For families who have children are youth with special needs, the Arc of Washington advocates for the rights and full participation of all people with intellectual and developmental disabilities. Visit the Statewide Parent to Parent (P2P) website to see the local chapters of the Parent-to-Parent program.  The program matches families to those who have been in similar situations, to aid and support them in their journeys.  PAVE provides support, training, information, and resources to empower and give voice to individuals, youth, and families impacted by disabilities through several programs, including Person-Centered Planning, STOMP program for military families, and health information program.  Open Doors for Multicultural Families provides culturally and linguistically relevant information, services, and programming to culturally and linguistically diverse families of persons with developmental and intellectual disabilities. The Washington Autism Alliance (WAA) extends access to healthcare, education and services for people with autism spectrum disorders (ASD’s) and related intellectual and developmental disabilities (IDD) in Washington State.

For families working to get their child a proper education, contact PAVE’s Parent Training and Information (PTI) program, which helps family caregivers, youth, and professionals with questions about services for children and young people with disabilities, especially those concerting special education.

For those with children and youth with behavioral health issues, including mental health and substance abuse problems, the Center Of Parent Excellence (COPE Project), run by A Common Voice, was developed to provide a pathway for Washington State parents who are accessing and navigating the system to have independent peer support to ease their journey. For fathers, Dads M.O.V.E. was created to strengthen the father’s role in raising children with behavioral health needs through education, peer support and advocacy.

Teen Health Crisis

Adolescent Mental Health & Wellbeing

A new CDC report points to record levels of violence, trauma, and mental health concerns for teenagers, with girls and LGBQ+ youth faring more poorly (the survey did not ask about transgender identity). The findings highlight how the pandemic made things worse for many kids.

  • Violence: Violence puts adolescent lives at risk and can lead to mental health problems, risky behavior, and reduced academic success. The CDC report contains data on violence among high schoolers, including sexual violence, feeling unsafe at school, bullying, and cyberbullying.
  • Technology: High use of social media is associated with mental health problems. Social media impacts how teens interact with one another during a developmentally important time in life. According to new research, limiting social media usage can make teens feel better about their body image.
  • Supporting Mental Health: Young people who identify as LGBTQ+ are less likely to feel depressed with parental support. Additionally, public schools and states are taking steps to expand access to mental health services.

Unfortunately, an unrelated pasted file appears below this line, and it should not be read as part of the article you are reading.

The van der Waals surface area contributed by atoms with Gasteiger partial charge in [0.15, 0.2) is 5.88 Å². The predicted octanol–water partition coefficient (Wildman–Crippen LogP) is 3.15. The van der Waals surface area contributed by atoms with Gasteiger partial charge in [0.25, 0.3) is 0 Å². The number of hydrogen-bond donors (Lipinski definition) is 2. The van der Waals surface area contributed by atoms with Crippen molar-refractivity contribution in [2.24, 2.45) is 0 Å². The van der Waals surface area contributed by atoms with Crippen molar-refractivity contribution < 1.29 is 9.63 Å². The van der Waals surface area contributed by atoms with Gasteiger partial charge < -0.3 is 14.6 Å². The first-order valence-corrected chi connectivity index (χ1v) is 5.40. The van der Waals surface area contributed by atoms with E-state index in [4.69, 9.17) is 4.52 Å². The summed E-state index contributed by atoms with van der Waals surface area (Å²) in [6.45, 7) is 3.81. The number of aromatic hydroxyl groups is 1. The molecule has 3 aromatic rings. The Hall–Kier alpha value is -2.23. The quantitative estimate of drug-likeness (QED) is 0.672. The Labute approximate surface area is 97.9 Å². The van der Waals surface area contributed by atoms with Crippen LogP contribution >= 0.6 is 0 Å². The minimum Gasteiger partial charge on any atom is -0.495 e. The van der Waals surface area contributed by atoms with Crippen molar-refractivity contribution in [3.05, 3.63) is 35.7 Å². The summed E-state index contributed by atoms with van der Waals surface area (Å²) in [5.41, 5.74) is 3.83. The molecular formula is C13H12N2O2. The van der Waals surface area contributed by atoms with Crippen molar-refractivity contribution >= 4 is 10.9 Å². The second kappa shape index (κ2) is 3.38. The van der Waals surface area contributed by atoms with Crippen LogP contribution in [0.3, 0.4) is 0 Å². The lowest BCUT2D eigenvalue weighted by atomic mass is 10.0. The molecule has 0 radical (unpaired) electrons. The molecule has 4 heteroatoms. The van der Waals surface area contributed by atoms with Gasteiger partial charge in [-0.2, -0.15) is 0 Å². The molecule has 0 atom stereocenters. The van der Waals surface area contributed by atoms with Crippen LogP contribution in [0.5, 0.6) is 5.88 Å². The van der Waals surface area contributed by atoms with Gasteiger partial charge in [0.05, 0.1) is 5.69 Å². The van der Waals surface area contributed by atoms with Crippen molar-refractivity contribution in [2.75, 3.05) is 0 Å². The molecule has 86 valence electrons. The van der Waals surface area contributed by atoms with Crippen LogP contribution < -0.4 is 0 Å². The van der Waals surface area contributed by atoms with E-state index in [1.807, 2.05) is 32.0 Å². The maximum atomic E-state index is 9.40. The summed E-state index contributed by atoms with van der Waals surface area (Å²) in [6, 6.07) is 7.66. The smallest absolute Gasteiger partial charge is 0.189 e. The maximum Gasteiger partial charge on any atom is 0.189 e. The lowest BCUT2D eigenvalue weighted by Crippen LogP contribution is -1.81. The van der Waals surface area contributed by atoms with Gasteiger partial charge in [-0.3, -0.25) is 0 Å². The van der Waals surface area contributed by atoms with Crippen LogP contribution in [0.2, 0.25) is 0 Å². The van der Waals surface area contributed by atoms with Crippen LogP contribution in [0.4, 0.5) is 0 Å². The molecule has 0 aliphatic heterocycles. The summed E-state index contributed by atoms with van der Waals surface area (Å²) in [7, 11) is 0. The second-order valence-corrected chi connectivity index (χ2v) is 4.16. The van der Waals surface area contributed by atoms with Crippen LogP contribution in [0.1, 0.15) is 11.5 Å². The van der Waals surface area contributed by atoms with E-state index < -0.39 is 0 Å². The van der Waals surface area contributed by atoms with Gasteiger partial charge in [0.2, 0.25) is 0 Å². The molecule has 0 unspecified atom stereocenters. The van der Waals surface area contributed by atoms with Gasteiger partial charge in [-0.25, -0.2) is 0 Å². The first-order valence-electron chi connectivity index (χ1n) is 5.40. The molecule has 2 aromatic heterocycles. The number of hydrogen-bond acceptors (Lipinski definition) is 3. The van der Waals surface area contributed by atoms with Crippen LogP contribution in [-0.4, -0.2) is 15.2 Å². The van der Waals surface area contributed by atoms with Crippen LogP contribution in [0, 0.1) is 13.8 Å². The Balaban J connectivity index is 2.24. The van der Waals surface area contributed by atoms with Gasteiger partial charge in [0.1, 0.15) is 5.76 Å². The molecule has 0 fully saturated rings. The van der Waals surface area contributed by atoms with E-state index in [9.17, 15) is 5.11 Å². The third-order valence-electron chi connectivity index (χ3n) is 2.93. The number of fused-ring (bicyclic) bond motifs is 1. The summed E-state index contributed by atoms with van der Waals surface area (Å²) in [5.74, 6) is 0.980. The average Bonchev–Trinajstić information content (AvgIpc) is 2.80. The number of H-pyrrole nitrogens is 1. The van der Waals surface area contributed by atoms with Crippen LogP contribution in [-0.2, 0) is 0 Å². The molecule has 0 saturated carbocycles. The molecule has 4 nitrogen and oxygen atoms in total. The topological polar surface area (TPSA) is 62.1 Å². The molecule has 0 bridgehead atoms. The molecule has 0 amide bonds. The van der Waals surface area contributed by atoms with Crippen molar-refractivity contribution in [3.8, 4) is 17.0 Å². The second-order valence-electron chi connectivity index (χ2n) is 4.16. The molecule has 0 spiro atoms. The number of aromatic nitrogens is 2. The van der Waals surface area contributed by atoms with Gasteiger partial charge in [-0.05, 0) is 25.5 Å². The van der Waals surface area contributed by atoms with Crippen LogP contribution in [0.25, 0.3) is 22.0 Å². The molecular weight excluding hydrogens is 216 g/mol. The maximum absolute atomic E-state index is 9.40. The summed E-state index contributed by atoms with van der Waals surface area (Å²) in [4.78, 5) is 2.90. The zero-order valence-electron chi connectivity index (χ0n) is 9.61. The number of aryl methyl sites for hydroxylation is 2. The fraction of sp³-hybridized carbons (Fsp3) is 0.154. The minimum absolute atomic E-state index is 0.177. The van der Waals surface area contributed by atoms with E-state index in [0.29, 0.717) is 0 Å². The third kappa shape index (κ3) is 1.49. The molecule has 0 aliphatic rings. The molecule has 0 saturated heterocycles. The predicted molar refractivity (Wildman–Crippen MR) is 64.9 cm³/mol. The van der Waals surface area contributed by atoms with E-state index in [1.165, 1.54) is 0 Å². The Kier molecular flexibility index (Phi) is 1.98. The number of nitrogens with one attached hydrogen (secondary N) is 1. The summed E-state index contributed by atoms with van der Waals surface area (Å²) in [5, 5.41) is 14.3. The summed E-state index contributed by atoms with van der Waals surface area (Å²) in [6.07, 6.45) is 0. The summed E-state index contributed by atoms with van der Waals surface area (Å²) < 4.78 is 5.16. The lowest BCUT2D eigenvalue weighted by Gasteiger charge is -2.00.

Read more at NIHCM.

Suicide Among People with Disabilities

We may make assumptions about people with disabilities’ risk for suicide. A 2021 report published in the American Journal of Preventive Medicine found people with disabilities are more likely to think about, plan or attempt suicide than people without disabilities.

Please click the link below to learn more about:

  • Risk factors.
  • What you can do as a caregiver.
  • What to look for.
  • When to get help.

To see all other Care Provider Bulletins click here.

Suicide Among People with Disabilities

Using New Federal Funding to Meet Children’s Behavioral Health Needs in School

Since the pandemic began, there has been an increase in suicide rates among young people, particularly Black adolescents. Rates of attention-deficit/hyperactivity disorder, anxiety, and depression have also continued to rise as the long-term impact of COVID-19 plays out. Seven of 10 public schools report that the number of students seeking mental health services has increased since 2020. With students back in the structured environment of school, educators are working overtime to meet their behavioral health needs. Fortunately, the federal government has responded with unprecedented levels of support and efforts are underway to help schools put these new or dramatically expanded resources to good use.

The American Rescue Plan Act’s (ARPA) Elementary and Secondary School Emergency Relief (ESSER) provides more than $122 billion to help pre-K through grade12 students recover from lost time in schools by supporting their mental health, as well as their social, emotional, and academic needs. Additionally, the Bipartisan Safer Communities Act of 2022 commits more than a billion dollars in the next five years to support schools in addressing youth behavioral health needs, including funding for school mental health workforce. The law also directs the Department of Health and Human Services (HHS) and the Department of Education (DOE) to create a technical assistance center that will help states and schools better use Medicaid dollars for school-based services. In July 2022, DOE and HHS issued a joint letter to governors encouraging partnerships at state and local levels and outlining resources to support youth with behavioral health needs.

Read the full article from the Commonwealth Fund.